Obituaries in the black and feminist press praised Truth as a brave, intelligent opponent of slavery and supporter of women’s rights. Another form of memorialization proved more lasting: In a feat of prescient historicizing, Stanton and Anthony appropriated Truth’s memory for their branch of woman suffrage, which she had in fact come to oppose by 1869. The History of Woman Suffrage, their multi-volume compendium of feminist documents, crystallized Truth in the prose of Frances Dana Gage, who has Truth four times posing the question, “Ar’n’t I a Woman?” In the twentieth century, pioneers in the new field of women’s history invariably consulted The History of Woman Suffrage. Through this route, Gage’s Truth, rather than the Truth of the Narrative of Sojourner Truth, entered feminist historiography. Gage’s version of Truth now fills the crucial role of the strong black woman in American culture, while Truth—the Truth of the Narrative , the enslaved New Yorker, the follower of the Prophet Matthias, the itinerant preacher, the historical woman behind the emblem—hoed a tougher row.
The Narrative of Sojourner Truth departs from classic ex-slave narratives in five different ways—three related to content, two to text. Concerning content, Truth was not a Southern plantation slave, her story lacks the stock characters of cruel master and brave fugitive, and the narrative traces Truth’s religious itinerary more clearly than the evils of slavery. Concerning the text, the Narrative is not only heavily mediated, it is twice mediated at three different moments in time. In the first section, published in 1850, Olive Gilbert tells Truth’s story in the third person and inserts her own views. Frances Titus compiled both the 1875 and the 1884 editions, adding to Gilbert’s narrative first a scrapbook, then a memorial chapter.
But the main difficulty of situating Truth’s (auto)biography is geographical: Truth was a New Yorker, but New York is seldom considered a slave state. As the identification between slavery and the South tightened during the antebellum era, abolitionists habitually contrasted the open-minded, progressive, free North with the closed-minded, backward, slave-holding South. How was this possible, with slaves still living in the North well into the nineteenth century? The explanation lies in the chronology of Northern emancipation and the antislavery movement. Truth was emancipated legally in 1827, and by 1835, when abolitionists began flexing their muscles, Northern slave states —New York, Pennsylvania, New Jersey, Massachusetts, and Connecticut—had emancipated virtually all their slaves, shed the stigma of slavery, and emerged as the rhetorical home of freedom. With the South, not the North, standing for American slavery ever after, Truth’s life as an enslaved and ex-slave New Yorker seems inauthentic.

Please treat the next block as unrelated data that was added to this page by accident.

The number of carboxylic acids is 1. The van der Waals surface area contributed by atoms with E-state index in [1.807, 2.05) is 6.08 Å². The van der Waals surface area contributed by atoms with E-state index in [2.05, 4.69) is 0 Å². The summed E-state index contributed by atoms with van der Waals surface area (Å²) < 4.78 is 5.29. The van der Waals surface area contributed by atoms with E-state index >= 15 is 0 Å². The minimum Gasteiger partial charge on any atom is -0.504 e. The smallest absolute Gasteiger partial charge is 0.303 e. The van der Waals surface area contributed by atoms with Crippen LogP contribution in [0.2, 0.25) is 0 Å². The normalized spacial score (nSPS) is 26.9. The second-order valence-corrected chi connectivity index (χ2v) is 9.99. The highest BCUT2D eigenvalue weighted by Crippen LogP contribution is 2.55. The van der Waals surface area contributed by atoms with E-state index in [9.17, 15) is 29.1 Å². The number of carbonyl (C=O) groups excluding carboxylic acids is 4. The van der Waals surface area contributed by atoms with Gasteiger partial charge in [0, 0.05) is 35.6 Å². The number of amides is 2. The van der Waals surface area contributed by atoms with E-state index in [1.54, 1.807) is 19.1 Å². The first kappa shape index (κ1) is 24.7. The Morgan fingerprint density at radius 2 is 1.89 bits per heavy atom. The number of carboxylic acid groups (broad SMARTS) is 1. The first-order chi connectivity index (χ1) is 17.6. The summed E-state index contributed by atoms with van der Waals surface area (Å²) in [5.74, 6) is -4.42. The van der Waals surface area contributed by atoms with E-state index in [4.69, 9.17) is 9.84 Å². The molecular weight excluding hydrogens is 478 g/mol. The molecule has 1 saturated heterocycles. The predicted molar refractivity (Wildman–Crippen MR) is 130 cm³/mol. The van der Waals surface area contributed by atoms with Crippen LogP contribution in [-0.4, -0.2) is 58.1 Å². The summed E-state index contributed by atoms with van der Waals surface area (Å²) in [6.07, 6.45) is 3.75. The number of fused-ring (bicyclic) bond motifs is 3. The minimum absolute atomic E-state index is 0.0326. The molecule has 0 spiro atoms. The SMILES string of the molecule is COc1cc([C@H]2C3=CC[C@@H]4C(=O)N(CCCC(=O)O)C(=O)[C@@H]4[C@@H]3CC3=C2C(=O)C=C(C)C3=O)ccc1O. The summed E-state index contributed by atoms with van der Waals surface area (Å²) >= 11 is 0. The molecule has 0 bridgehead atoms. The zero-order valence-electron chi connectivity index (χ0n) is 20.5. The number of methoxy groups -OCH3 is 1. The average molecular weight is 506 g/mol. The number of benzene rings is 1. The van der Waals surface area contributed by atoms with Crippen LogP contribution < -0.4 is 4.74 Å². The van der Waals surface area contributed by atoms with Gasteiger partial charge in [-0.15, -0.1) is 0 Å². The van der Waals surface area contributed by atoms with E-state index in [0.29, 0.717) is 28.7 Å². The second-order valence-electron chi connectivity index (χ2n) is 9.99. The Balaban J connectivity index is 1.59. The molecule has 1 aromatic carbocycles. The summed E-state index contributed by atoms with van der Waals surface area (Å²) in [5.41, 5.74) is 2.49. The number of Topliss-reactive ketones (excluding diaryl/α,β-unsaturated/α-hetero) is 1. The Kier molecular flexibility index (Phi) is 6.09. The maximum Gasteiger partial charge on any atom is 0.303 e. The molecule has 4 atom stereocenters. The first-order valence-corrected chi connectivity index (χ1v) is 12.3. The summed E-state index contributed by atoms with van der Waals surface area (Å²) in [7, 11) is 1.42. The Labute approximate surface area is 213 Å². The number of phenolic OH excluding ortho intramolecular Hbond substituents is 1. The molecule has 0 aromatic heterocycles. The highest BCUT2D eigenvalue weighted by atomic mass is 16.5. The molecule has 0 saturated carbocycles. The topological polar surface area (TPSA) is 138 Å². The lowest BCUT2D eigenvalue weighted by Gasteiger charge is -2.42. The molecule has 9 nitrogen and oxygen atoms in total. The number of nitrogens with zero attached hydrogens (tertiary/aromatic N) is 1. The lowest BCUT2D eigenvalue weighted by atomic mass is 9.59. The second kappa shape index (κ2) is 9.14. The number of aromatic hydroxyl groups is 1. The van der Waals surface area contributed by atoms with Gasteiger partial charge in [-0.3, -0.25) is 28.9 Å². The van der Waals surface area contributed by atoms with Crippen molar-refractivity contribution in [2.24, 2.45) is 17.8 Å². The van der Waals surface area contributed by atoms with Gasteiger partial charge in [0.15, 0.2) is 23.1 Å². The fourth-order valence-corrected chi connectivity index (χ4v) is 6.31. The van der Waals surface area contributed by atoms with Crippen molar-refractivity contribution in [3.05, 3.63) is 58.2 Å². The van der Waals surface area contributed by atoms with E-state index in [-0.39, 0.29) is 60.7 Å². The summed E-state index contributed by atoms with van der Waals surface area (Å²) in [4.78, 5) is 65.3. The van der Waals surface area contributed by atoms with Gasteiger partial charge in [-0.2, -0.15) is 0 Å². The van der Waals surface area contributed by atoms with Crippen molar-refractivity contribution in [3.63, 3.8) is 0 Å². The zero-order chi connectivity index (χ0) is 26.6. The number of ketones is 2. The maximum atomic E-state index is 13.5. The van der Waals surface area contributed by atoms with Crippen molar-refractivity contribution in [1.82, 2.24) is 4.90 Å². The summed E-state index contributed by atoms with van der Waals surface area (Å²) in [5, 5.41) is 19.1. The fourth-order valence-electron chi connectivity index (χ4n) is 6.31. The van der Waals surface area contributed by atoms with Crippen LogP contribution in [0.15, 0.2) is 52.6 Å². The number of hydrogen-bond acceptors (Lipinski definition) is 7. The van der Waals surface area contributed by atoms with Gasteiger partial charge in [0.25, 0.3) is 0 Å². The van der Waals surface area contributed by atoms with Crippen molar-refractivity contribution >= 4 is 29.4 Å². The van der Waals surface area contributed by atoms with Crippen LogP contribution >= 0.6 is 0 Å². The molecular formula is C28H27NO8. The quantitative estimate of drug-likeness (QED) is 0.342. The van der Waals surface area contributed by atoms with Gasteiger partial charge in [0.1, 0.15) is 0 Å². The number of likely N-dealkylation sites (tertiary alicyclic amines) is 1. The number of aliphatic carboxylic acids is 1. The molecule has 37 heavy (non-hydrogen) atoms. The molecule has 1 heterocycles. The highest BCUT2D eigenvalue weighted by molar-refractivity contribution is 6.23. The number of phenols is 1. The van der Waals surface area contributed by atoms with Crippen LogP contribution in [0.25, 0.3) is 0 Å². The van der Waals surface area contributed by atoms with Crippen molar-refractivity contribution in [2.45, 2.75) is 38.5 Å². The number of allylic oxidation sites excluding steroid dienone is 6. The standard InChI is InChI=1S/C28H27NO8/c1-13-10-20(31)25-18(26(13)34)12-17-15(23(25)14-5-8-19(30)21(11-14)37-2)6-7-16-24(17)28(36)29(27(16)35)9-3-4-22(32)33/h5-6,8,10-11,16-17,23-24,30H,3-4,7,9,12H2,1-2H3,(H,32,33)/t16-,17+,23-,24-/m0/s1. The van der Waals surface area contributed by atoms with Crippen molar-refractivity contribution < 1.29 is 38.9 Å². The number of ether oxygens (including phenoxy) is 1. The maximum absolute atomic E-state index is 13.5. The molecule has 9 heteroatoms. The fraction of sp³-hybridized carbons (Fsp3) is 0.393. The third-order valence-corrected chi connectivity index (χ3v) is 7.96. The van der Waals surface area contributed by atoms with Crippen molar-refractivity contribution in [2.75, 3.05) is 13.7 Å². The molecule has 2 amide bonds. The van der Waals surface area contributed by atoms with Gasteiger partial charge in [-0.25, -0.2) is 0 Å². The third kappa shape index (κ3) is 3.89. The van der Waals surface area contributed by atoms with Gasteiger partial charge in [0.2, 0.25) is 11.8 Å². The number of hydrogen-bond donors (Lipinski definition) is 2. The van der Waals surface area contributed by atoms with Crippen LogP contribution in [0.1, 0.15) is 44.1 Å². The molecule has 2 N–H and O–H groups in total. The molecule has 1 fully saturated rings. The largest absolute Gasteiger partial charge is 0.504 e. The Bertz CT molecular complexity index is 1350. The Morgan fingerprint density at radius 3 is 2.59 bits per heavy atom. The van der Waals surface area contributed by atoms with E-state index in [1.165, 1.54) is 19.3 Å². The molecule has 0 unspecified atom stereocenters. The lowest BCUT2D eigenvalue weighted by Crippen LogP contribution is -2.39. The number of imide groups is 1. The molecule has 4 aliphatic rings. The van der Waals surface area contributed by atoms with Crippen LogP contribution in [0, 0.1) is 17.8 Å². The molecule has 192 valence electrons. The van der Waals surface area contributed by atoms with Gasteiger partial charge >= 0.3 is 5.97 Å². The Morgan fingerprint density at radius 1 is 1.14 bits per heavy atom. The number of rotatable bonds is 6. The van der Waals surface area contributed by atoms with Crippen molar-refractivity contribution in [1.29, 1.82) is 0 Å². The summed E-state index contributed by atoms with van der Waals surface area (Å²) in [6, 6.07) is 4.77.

The Narrative of Sojourner Truth presents the young Isabella growing up with her parents. When she is sold, her story approaches the standard account of cruel masters and bloody beatings. But plantation slave quarters do not appear. In Isabella’s Ulster County, slaves, like white servants, lived cheek to jowl with their employers and shared the same peasant culture on an everyday level. White supremacy was not codified legally in New York as in the Southern states, but enslaved people still suffered unpaid overwork and racial denigration. In Ulster County, as in the rest of the United States, black people were at the bottom, to be exploited for both their race and their poverty.